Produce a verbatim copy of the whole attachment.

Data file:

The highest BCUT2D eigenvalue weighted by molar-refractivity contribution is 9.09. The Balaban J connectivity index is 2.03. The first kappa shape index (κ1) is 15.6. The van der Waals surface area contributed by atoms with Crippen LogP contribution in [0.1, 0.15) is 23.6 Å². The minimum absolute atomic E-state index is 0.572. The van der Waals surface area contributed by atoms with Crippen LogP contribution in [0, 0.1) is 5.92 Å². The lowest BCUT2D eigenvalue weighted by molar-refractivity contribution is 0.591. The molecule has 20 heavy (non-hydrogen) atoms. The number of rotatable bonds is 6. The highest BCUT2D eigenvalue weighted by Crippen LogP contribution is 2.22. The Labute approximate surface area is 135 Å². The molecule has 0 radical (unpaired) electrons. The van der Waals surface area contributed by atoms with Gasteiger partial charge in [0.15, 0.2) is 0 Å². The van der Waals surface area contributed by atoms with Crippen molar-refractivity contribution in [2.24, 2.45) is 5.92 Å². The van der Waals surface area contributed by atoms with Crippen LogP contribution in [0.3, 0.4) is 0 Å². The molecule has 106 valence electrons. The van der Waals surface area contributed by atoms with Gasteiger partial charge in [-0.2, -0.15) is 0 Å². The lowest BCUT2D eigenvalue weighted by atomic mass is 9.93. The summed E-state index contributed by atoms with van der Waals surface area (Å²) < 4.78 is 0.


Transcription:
The highest BCUT2D eigenvalue weighted by molar-refractivity contribution is 9.09. The Balaban J connectivity index is 2.03. The first kappa shape index (κ1) is 15.6. The van der Waals surface area contributed by atoms with Crippen LogP contribution in [0.1, 0.15) is 23.6 Å². The minimum absolute atomic E-state index is 0.572. The van der Waals surface area contributed by atoms with Crippen LogP contribution in [0, 0.1) is 5.92 Å². The lowest BCUT2D eigenvalue weighted by molar-refractivity contribution is 0.591. The molecule has 20 heavy (non-hydrogen) atoms. The number of rotatable bonds is 6. The highest BCUT2D eigenvalue weighted by Crippen LogP contribution is 2.22. The Labute approximate surface area is 135 Å². The molecule has 0 radical (unpaired) electrons. The van der Waals surface area contributed by atoms with Gasteiger partial charge in [0.15, 0.2) is 0 Å². The van der Waals surface area contributed by atoms with Crippen molar-refractivity contribution in [2.24, 2.45) is 5.92 Å². The van der Waals surface area contributed by atoms with Crippen LogP contribution in [0.3, 0.4) is 0 Å². The molecule has 106 valence electrons. The van der Waals surface area contributed by atoms with Gasteiger partial charge in [-0.2, -0.15) is 0 Å². The lowest BCUT2D eigenvalue weighted by atomic mass is 9.93. The summed E-state index contributed by atoms with van der Waals surface area (Å²) < 4.78 is 0.